Rulemaking and Economic Analysis

Notices of proposed rulemaking (NPRM), final rules, direct final rules, interim final rules, ex parte communications and economic analyses — the federal rulemaking process can be confusing and often seem like a convoluted method for getting something accomplished. This process has developed over time through both statute and policy, and aims to ensure that the federal agencies have adequate information before making decisions that will have the force of law. Built into the rulemaking process are a series of protections for regulated individuals and businesses that require federal agencies to consider the impact (or cost) the proposed rules will have. These impacts must be weighed against the expected benefit of the rule change. However, for an analysis to be meaningful, the agency must have reliable data and the proper set of assumptions.

One of the core services that NATA provides its members is reviewing and commenting on proposed changes to federal regulations. One of the rules that NATA is considering now is a proposal for broad changes to the regulations governing certificated repair stations (14 CFR 145). This proposed rule would make major changes to the ratings issued to repair stations as well as the process by which a repair station is certified (click here to read NATA’s Regulatory Report on this proposed rule). Under this proposal, all existing repair stations would be required to update their manuals, make other applicable changes to their business and reapply for certification as a repair station.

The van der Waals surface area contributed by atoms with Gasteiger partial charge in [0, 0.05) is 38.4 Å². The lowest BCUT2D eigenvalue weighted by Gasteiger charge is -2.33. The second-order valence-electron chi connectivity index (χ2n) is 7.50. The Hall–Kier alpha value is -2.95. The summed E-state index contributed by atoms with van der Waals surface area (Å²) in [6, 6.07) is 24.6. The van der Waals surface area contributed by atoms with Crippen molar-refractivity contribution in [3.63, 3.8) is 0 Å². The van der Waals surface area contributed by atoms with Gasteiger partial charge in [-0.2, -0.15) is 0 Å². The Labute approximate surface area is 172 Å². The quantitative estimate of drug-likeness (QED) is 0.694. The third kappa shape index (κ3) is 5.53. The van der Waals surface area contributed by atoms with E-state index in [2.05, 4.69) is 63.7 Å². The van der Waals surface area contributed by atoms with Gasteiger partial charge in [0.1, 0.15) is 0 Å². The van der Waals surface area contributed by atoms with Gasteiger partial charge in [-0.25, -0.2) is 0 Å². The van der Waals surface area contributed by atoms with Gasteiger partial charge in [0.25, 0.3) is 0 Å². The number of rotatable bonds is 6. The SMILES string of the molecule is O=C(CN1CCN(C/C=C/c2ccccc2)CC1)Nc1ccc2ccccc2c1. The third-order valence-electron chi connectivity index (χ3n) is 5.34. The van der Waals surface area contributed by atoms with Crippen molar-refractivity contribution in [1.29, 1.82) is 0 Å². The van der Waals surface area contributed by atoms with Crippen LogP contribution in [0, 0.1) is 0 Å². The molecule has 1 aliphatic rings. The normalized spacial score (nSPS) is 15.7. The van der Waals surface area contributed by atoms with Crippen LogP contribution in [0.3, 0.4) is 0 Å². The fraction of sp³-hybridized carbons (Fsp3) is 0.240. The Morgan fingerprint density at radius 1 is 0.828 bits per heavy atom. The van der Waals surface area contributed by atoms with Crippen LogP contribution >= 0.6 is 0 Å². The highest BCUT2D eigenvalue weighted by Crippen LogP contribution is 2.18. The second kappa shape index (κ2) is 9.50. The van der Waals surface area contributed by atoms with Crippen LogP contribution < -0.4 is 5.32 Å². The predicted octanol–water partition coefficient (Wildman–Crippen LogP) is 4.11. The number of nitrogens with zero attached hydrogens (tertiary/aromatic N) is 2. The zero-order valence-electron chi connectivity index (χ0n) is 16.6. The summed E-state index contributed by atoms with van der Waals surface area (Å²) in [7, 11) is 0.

During our review of the economic analysis associated with this rule, NATA identified a significant number of areas where the Federal Aviation Administration (FAA) has understated the cost of complying with this rule, either due to lack of accurate data or faulty assumptions regarding repair station processes. NATA believes this has led to a severe underestimation of the total cost for complying with the repair station NPRM. As part of our comments, the association intends to provide the FAA with data that can be used to create a better understanding of the costs that will be faced by existing repair stations.

To do so, however, we need your help. NATA has developed a survey that will gather the needed data from our members who operate certificated repair stations. This data will help us provide the FAA comments that show the true cost of the repair station rule to businesses like yours.

Please take some time today and complete the repair station NPRM impact survey using the link below.

http://www.surveymonkey.com/s/nata145survey

The survey will remain open until Friday, November 2.

Visit or return to NATA website: www.nata.aero.

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